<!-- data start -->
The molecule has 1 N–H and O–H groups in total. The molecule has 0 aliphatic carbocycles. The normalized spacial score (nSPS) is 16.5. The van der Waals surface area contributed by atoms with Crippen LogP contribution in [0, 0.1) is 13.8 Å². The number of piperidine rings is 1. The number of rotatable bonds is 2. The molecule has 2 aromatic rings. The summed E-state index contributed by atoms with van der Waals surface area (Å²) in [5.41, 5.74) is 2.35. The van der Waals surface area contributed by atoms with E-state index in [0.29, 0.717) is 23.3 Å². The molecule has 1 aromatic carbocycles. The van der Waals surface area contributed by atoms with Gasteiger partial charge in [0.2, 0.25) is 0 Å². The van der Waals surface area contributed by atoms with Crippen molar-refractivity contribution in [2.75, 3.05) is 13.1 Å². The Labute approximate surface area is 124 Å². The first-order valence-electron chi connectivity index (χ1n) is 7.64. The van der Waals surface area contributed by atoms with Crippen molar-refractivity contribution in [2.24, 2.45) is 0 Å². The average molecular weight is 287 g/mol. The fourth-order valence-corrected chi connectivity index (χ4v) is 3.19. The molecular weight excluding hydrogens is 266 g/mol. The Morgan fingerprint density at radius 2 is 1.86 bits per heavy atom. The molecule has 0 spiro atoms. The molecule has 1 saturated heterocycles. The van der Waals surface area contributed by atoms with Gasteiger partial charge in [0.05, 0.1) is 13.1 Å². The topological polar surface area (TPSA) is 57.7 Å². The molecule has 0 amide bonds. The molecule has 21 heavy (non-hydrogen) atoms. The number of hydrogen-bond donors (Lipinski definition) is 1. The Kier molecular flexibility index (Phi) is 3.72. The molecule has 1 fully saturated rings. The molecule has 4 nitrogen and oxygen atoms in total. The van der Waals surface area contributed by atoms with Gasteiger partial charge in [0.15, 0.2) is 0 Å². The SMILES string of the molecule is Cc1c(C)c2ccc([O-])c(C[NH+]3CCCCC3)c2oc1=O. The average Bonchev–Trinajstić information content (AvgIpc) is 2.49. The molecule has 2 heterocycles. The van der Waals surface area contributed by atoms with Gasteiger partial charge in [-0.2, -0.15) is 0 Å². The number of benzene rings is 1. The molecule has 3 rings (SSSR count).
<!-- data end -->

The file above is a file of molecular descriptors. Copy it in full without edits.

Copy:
The molecule has 1 N–H and O–H groups in total. The molecule has 0 aliphatic carbocycles. The normalized spacial score (nSPS) is 16.5. The van der Waals surface area contributed by atoms with Crippen LogP contribution in [0, 0.1) is 13.8 Å². The number of piperidine rings is 1. The number of rotatable bonds is 2. The molecule has 2 aromatic rings. The summed E-state index contributed by atoms with van der Waals surface area (Å²) in [5.41, 5.74) is 2.35. The van der Waals surface area contributed by atoms with E-state index in [0.29, 0.717) is 23.3 Å². The molecule has 1 aromatic carbocycles. The van der Waals surface area contributed by atoms with Gasteiger partial charge in [0.2, 0.25) is 0 Å². The van der Waals surface area contributed by atoms with Crippen molar-refractivity contribution in [2.75, 3.05) is 13.1 Å². The Labute approximate surface area is 124 Å². The first-order valence-electron chi connectivity index (χ1n) is 7.64. The van der Waals surface area contributed by atoms with Crippen molar-refractivity contribution in [2.24, 2.45) is 0 Å². The average molecular weight is 287 g/mol. The fourth-order valence-corrected chi connectivity index (χ4v) is 3.19. The molecular weight excluding hydrogens is 266 g/mol. The Morgan fingerprint density at radius 2 is 1.86 bits per heavy atom. The molecule has 0 spiro atoms. The molecule has 1 saturated heterocycles. The van der Waals surface area contributed by atoms with Gasteiger partial charge in [0.05, 0.1) is 13.1 Å². The topological polar surface area (TPSA) is 57.7 Å². The molecule has 0 amide bonds. The molecule has 21 heavy (non-hydrogen) atoms. The number of hydrogen-bond donors (Lipinski definition) is 1. The Kier molecular flexibility index (Phi) is 3.72. The molecule has 1 fully saturated rings. The molecule has 4 nitrogen and oxygen atoms in total. The van der Waals surface area contributed by atoms with Gasteiger partial charge in [0.15, 0.2) is 0 Å². The SMILES string of the molecule is Cc1c(C)c2ccc([O-])c(C[NH+]3CCCCC3)c2oc1=O. The average Bonchev–Trinajstić information content (AvgIpc) is 2.49. The molecule has 2 heterocycles. The van der Waals surface area contributed by atoms with Gasteiger partial charge in [-0.2, -0.15) is 0 Å². The number of benzene rings is 1. The molecule has 3 rings (SSSR count).